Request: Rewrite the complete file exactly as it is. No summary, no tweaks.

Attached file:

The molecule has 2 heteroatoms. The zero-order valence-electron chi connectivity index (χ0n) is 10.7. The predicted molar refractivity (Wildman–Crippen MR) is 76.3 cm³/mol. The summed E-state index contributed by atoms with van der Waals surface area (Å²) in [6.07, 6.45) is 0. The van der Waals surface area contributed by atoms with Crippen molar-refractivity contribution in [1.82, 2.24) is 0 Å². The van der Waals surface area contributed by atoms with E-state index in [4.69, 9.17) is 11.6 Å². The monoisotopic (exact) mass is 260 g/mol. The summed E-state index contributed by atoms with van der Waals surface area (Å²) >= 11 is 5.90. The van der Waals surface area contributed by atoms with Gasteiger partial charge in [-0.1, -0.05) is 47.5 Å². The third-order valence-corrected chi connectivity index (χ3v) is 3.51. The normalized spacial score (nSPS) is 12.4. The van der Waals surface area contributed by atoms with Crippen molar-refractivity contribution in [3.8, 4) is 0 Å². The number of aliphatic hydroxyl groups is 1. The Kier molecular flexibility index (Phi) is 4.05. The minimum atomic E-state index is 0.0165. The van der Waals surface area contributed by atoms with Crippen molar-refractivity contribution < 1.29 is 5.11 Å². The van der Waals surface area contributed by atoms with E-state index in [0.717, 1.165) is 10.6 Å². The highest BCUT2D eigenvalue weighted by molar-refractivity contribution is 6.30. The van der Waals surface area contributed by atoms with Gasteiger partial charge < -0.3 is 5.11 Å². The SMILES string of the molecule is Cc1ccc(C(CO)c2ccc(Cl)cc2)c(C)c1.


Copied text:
The molecule has 2 heteroatoms. The zero-order valence-electron chi connectivity index (χ0n) is 10.7. The predicted molar refractivity (Wildman–Crippen MR) is 76.3 cm³/mol. The summed E-state index contributed by atoms with van der Waals surface area (Å²) in [6.07, 6.45) is 0. The van der Waals surface area contributed by atoms with Crippen molar-refractivity contribution in [1.82, 2.24) is 0 Å². The van der Waals surface area contributed by atoms with E-state index in [4.69, 9.17) is 11.6 Å². The monoisotopic (exact) mass is 260 g/mol. The summed E-state index contributed by atoms with van der Waals surface area (Å²) >= 11 is 5.90. The van der Waals surface area contributed by atoms with Gasteiger partial charge in [-0.1, -0.05) is 47.5 Å². The third-order valence-corrected chi connectivity index (χ3v) is 3.51. The normalized spacial score (nSPS) is 12.4. The van der Waals surface area contributed by atoms with Crippen molar-refractivity contribution in [3.8, 4) is 0 Å². The number of aliphatic hydroxyl groups is 1. The Kier molecular flexibility index (Phi) is 4.05. The minimum atomic E-state index is 0.0165. The van der Waals surface area contributed by atoms with Crippen molar-refractivity contribution < 1.29 is 5.11 Å². The van der Waals surface area contributed by atoms with E-state index in [0.717, 1.165) is 10.6 Å². The highest BCUT2D eigenvalue weighted by molar-refractivity contribution is 6.30. The van der Waals surface area contributed by atoms with Gasteiger partial charge < -0.3 is 5.11 Å². The SMILES string of the molecule is Cc1ccc(C(CO)c2ccc(Cl)cc2)c(C)c1.